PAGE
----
He-4 atom.png
Picture of a diffuse gray sphere with grayscale density decreasing from the center. Length scale about 1 Angstrom. An inset outlines the structure of the core, with two red and two blue atoms at the length scale of 1 femtometer.

Helium-4 (4
or 4
) is a non-radioactive isotope of the element helium. It is by far the most abundant of the two naturally occurring isotopes of helium, making up about 99.99986% of the helium on Earth. Its nucleus is identical to an alpha particle, and consists of two protons and two neutrons.

Alpha decay of heavy elements in the Earth's crust is the source of most naturally occurring helium-4 on Earth. While it is also produced by nuclear fusion in stars, most helium-4 in the Sun and in the universe is thought to have been produced by the Big Bang, and is referred to as "primordial helium". However, primordial helium-4 is largely absent from the Earth, having escaped during the high-temperature phase of Earth's formation. Radioactive decay from other elements is the source of most of the helium-4 found on Earth, produced after the planet cooled and solidified.

Helium-4 makes up about one quarter of the ordinary matter in the universe by mass, with almost all of the rest being hydrogen.

When liquid helium-4 is cooled to below 2.17 kelvins (–271.17 °C) it becomes a superfluid, with properties that are very unlike those of an ordinary liquid. For example, if superfluid helium-4 is kept in an open vessel, a thin film will climb up the sides of the vessel and overflow. In this state and situation, it is called a "Rollin film". This strange behavior is a result of the Clausius–Clapeyron relation, and cannot be explained by the current model of classical mechanics, nor by nuclear or electrical models – it can only be understood as a quantum mechanical phenomenon. The total spin of the helium-4 nucleus is an integer (zero), and therefore it is a boson (as are neutral atoms of helium-4). The superfluid behavior is now understood to be a manifestation of Bose–Einstein condensation, which occurs only with collections of bosons.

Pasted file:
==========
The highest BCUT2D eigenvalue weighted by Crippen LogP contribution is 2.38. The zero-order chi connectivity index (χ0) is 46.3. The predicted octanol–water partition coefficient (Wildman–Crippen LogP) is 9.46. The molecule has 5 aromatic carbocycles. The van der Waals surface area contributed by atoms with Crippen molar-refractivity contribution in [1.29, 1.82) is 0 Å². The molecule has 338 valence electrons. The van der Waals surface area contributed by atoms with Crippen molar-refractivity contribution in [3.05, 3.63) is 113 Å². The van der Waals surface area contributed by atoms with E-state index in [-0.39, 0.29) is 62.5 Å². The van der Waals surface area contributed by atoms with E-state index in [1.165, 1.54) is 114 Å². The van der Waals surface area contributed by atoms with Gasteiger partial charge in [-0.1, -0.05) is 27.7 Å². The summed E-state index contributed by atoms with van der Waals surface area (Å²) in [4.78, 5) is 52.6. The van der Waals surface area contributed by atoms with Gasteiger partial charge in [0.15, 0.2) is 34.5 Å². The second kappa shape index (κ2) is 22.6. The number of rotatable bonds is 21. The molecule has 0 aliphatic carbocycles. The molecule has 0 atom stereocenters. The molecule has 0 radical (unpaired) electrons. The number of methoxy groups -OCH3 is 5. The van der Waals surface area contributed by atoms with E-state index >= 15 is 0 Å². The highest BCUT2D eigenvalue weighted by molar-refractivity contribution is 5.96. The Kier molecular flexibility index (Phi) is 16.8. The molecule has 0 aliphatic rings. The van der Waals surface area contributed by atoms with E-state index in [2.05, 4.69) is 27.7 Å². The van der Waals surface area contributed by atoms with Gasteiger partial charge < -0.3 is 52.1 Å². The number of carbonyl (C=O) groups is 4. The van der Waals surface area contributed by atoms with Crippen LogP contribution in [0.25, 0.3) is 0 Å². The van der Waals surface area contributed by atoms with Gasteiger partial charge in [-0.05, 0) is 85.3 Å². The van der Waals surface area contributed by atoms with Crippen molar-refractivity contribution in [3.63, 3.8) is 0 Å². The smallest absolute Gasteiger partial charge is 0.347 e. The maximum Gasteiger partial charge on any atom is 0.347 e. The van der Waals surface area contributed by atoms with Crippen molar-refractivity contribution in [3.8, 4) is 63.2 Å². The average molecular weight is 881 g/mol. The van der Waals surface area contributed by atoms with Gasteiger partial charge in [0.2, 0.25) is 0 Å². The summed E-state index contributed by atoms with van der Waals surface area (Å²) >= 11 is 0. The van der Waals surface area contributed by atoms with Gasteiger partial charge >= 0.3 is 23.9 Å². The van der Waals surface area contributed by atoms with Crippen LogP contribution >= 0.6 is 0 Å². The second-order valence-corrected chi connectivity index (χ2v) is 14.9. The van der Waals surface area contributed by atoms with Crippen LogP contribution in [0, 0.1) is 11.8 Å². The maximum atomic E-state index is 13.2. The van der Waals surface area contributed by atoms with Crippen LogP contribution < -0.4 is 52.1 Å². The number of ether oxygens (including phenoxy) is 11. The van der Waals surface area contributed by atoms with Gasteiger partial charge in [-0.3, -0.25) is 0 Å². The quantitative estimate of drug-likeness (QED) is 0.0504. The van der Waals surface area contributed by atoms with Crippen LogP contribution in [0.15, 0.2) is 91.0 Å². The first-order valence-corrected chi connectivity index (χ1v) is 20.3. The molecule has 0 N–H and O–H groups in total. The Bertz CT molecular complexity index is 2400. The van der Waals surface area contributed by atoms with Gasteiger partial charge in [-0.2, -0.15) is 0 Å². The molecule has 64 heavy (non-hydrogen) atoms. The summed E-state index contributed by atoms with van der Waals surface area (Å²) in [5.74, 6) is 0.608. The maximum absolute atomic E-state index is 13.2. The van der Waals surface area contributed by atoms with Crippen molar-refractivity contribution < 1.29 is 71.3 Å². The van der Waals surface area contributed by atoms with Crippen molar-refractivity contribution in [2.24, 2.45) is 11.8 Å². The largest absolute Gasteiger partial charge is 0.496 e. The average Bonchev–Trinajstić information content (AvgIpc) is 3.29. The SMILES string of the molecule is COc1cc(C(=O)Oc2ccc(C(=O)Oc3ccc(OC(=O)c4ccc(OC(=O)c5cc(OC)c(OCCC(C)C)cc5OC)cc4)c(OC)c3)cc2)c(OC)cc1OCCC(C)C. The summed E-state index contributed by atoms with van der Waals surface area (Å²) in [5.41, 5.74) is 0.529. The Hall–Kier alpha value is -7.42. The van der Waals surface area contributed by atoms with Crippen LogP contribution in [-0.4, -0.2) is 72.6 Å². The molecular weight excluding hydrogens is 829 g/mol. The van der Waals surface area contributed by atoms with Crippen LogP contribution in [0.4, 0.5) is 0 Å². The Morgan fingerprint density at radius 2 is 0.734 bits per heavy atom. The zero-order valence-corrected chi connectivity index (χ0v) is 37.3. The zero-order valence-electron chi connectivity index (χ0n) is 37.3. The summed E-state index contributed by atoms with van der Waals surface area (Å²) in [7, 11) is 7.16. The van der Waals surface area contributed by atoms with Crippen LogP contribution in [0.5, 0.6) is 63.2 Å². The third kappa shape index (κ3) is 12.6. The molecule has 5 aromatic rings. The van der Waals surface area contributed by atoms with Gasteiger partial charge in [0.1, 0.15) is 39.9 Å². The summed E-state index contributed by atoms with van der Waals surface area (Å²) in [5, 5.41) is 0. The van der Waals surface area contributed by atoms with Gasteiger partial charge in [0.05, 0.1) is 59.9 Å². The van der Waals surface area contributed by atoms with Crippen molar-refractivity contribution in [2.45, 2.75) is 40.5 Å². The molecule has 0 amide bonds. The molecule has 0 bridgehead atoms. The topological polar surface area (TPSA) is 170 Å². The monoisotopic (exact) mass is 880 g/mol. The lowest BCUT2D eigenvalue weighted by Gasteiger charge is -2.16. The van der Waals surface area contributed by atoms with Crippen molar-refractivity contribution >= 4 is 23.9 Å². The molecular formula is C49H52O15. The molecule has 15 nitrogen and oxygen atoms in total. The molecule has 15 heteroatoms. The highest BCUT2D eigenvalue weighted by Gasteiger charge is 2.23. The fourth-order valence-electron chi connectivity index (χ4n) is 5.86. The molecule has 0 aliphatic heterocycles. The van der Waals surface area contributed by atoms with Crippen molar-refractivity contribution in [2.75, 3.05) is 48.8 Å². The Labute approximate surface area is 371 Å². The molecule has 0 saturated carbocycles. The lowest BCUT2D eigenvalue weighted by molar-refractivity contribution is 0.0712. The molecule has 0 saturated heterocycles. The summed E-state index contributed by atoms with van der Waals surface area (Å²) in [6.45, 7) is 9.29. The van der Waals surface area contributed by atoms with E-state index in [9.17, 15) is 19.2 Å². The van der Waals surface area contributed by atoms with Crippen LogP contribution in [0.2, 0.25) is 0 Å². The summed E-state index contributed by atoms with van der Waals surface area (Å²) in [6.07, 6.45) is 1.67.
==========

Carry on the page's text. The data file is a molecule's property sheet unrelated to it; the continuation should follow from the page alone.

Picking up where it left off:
It is theorized that, at 0.2 K and 50 atm, solid helium-4 may be a superglass (an amorphous solid exhibiting superfluidity).

Helium-4 also exists on the Moon and—as on Earth—it is the most abundant helium isotope.

This page was last edited on 24 May 2018, at 14:25.
Reference: https://en.wikipedia.org/wiki/Helium-4 under CC BY-SA license.

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